The failure of the Palestinian national movement and its shaken credibility in the public eye are giving strength to religious movements, which are expanding to fill a widening gap. But the movements that are gaining are not Hamas or Islamic Jihad, which gained their legitimacy more or less as other Palestinian movements did: by taking part in the liberation struggle while upholding the aspiration to establish an independent national state. Rather, there are now other Islamist parties and groups that deny the national project and are hostile toward democratic and social freedoms.
Perhaps the most influential of these movements, and the one with the clearest political platform, is the Hizb al-Tahrir al-Islami (the Islamic Liberation Party), which was founded in Jerusalem in 1953 by the Islamic judge Taqi al-Din al-Nabhani. Hizb al-Tahrir made the idea of resurrecting the caliphate a permanent watchword of its political activity and a religious duty, in addition to being a panacea for the political, economic, and social problems of the world’s Muslims. According to its beliefs, the caliphate will not be founded through popular revolution, but rather through a military coup in a Muslim country. The caliph will then proceed to conquer the world, including liberating Palestine from the Jews. It is worth noting that this theory largely replicates the Marxist-Leninist vision of revolution as led by a vanguard adopting its ideas as a way to take power.
As with other Salafi movements, Hizb al-Tahrir sees a return to fundamentals and “righteous ancestors” as the way to overcome the bitter present and build a prosperous future. Various branches of the Muslim Brotherhood have in one way or another absorbed such modern ideas as democracy and human rights, which could no longer be ignored after Brothers became active in civil society, professional organizations, and universities as well as entering into the political arena in elections and parliaments. Hizb al-Tahrir, however, openly rejects these concepts, describing them as undisguised apostasy and a Western conspiracy to tighten control over Muslims.
Until recently, Hizb al-Tahrir had not earned Palestinians’ trust. It is a party of rhetoric, whose political activity has been limited to giving sermons and issuing calls to resurrect the caliphate while other Palestinian factions were making sacrifices to end the occupation. But now—with the Palestinian national movement having exhausted the options of negotiation and of resistance with making significant accomplishments on the ground and with a new balance of power favoring Israel, which is uninterested in peace-- it has become possible for Hizb al-Tahrir to claim that its approach was right.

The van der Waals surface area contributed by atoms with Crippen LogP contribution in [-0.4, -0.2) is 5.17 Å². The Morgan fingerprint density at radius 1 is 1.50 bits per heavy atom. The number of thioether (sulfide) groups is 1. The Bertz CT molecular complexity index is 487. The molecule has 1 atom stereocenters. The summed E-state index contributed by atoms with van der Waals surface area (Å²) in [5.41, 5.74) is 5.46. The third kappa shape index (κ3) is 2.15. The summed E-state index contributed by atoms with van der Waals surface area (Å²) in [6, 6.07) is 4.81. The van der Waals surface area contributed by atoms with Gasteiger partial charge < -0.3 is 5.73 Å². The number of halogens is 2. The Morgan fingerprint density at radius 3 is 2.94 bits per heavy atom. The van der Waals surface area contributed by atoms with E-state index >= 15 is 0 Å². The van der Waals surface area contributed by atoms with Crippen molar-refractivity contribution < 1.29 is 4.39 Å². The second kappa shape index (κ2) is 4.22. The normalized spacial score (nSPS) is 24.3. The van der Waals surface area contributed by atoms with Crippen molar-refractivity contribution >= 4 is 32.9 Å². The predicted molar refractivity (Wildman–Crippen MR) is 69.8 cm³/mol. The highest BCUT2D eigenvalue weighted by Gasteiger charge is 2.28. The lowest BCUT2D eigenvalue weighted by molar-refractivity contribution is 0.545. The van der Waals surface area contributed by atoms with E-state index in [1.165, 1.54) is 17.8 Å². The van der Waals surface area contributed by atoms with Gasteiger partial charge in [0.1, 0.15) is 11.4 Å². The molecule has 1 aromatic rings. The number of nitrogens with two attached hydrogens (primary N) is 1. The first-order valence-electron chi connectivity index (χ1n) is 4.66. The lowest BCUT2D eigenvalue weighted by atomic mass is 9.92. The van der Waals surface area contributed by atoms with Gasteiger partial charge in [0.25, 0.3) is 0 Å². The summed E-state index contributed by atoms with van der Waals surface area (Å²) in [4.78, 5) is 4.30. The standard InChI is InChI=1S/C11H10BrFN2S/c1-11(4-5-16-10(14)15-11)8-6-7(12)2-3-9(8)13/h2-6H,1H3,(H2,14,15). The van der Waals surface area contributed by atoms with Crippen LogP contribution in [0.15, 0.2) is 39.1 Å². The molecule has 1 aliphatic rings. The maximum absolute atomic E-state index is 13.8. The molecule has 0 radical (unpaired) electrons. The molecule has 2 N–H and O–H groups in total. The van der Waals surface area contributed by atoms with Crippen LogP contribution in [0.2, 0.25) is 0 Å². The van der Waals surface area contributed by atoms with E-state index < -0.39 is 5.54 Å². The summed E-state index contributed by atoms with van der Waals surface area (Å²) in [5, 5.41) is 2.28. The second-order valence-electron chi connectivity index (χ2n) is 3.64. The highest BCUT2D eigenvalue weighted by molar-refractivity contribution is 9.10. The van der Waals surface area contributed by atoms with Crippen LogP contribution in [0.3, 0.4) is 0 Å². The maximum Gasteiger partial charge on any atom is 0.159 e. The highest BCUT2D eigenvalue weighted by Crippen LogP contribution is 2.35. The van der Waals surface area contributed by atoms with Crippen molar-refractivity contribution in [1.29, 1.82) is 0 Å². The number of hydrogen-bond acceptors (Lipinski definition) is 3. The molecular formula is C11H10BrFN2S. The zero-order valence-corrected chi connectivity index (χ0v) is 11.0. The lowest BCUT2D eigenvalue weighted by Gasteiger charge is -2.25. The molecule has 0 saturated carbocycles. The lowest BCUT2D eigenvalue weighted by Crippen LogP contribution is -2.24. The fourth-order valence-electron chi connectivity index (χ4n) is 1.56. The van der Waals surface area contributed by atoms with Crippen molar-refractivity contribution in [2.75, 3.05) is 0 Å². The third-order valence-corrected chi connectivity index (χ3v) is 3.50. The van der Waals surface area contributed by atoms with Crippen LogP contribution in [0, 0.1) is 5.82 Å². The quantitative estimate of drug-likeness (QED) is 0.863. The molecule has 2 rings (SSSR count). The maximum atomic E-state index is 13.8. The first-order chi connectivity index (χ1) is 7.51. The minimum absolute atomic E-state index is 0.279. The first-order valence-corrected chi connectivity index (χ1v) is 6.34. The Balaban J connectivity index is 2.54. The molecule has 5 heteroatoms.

The party’s progress over the past two years clearly indicates its burgeoning influence. Benefiting from the faltering of Hamas’s experiment in power, in August 2007 Hizb al-Tahrir gathered some 10,000 supporters in a festival in Ramallah commemorating the fall of the caliphate. Hizb al-Tahrir has also been helped by Palestinians’ dwindling hopes over negotiations, and held angry marches in most Palestinian cities in November 2007 under the slogan “Palestine Will be Freed by the March of Armies, not the March of Negotiations,” protesting against the Annapolis peace conference.
Hizb al-Tahrir’s base also has become more socially diverse. Once restricted to the traditional merchant class largely originating from Hebron (the most conservative Palestinian area) or those who had migrated to Jerusalem in search of new markets, the party has begun asserting itself among other classes. Now one can see thousands of the poor and farmers, many of them young, bringing along their wives wearing the head coverings or face veils and their children in segregated buses going to party rallies, where wealthy patrons cover the cost of food, drink, and transportation.
Although Hizb al-Tahrir takes a non-confrontational stance towards Israel (and to a lesser degree towards local society, particularly the more vulnerable groups such as women), one cannot ignore the fact that its popularity reflects anger and frustration that might one day explode into violence. Hizb al-Tahrir shares with extremist Islamist organizations the same hard-line points of reference derived from the writings of Abu al-A’la al-Mawdudi (as interpreted by the Egyptian Islamist Sayyid Qutb), which divide the world into a “House of Islam” and a “House of Apostasy” —war being the only language of dialogue between them.
Unfortunately, the Palestinian cause would be the first victim of this explosion, which explains why Israel turns a blind eye to Hizb al-Tahrir’s activities. In addition to its disavowal of the principle of a Palestinian state, Hizb al-Tahrir’s rhetoric, if it prevailed over that of the nationalist movement, would recast the Palestinian cause as a religious conflict. Furthermore, the party’s growing popularity is a grave danger to the progressive ideas and structures that Palestinians have worked hard to consolidate, as well as to decades of effort to convince the international community of the legitimacy of the Palestinian cause.
Hizb al-Tahrir offers a straw to a drowning man. But the disasters through which Palestinians have passed require a new sense of seriousness from them, before the occupation and desperate Palestinians themselves uproot what remains of the dream of independence and democracy.
Omran Risheq is a Palestinian writer and analyst. This article was translated from Arabic by Paul Wulfsberg.